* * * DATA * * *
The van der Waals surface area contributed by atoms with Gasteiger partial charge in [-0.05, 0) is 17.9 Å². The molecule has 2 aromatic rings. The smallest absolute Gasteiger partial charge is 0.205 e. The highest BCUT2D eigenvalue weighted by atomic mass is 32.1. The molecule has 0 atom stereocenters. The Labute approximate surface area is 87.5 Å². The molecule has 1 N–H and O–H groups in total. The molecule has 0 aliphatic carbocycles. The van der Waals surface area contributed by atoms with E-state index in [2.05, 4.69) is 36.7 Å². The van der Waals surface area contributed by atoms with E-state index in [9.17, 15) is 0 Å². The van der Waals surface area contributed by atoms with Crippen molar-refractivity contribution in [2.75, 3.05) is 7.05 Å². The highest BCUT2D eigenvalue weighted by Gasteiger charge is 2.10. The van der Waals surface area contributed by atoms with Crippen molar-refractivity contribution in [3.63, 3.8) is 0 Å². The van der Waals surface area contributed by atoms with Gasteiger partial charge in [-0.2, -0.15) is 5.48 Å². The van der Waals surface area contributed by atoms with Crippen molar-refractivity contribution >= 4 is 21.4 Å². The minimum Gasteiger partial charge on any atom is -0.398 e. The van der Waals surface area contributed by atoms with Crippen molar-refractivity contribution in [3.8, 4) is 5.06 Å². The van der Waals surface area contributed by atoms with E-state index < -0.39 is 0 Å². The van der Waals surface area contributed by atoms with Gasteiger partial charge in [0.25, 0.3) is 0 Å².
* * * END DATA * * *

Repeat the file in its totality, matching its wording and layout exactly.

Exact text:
The van der Waals surface area contributed by atoms with Gasteiger partial charge in [-0.05, 0) is 17.9 Å². The molecule has 2 aromatic rings. The smallest absolute Gasteiger partial charge is 0.205 e. The highest BCUT2D eigenvalue weighted by atomic mass is 32.1. The molecule has 0 atom stereocenters. The Labute approximate surface area is 87.5 Å². The molecule has 1 N–H and O–H groups in total. The molecule has 0 aliphatic carbocycles. The van der Waals surface area contributed by atoms with E-state index in [2.05, 4.69) is 36.7 Å². The van der Waals surface area contributed by atoms with E-state index in [9.17, 15) is 0 Å². The van der Waals surface area contributed by atoms with Crippen molar-refractivity contribution in [2.75, 3.05) is 7.05 Å². The highest BCUT2D eigenvalue weighted by Gasteiger charge is 2.10. The van der Waals surface area contributed by atoms with Crippen molar-refractivity contribution in [3.63, 3.8) is 0 Å². The van der Waals surface area contributed by atoms with Gasteiger partial charge in [-0.2, -0.15) is 5.48 Å². The van der Waals surface area contributed by atoms with Crippen molar-refractivity contribution >= 4 is 21.4 Å². The minimum Gasteiger partial charge on any atom is -0.398 e. The van der Waals surface area contributed by atoms with Crippen molar-refractivity contribution in [3.8, 4) is 5.06 Å². The van der Waals surface area contributed by atoms with E-state index < -0.39 is 0 Å². The van der Waals surface area contributed by atoms with Gasteiger partial charge in [0.25, 0.3) is 0 Å².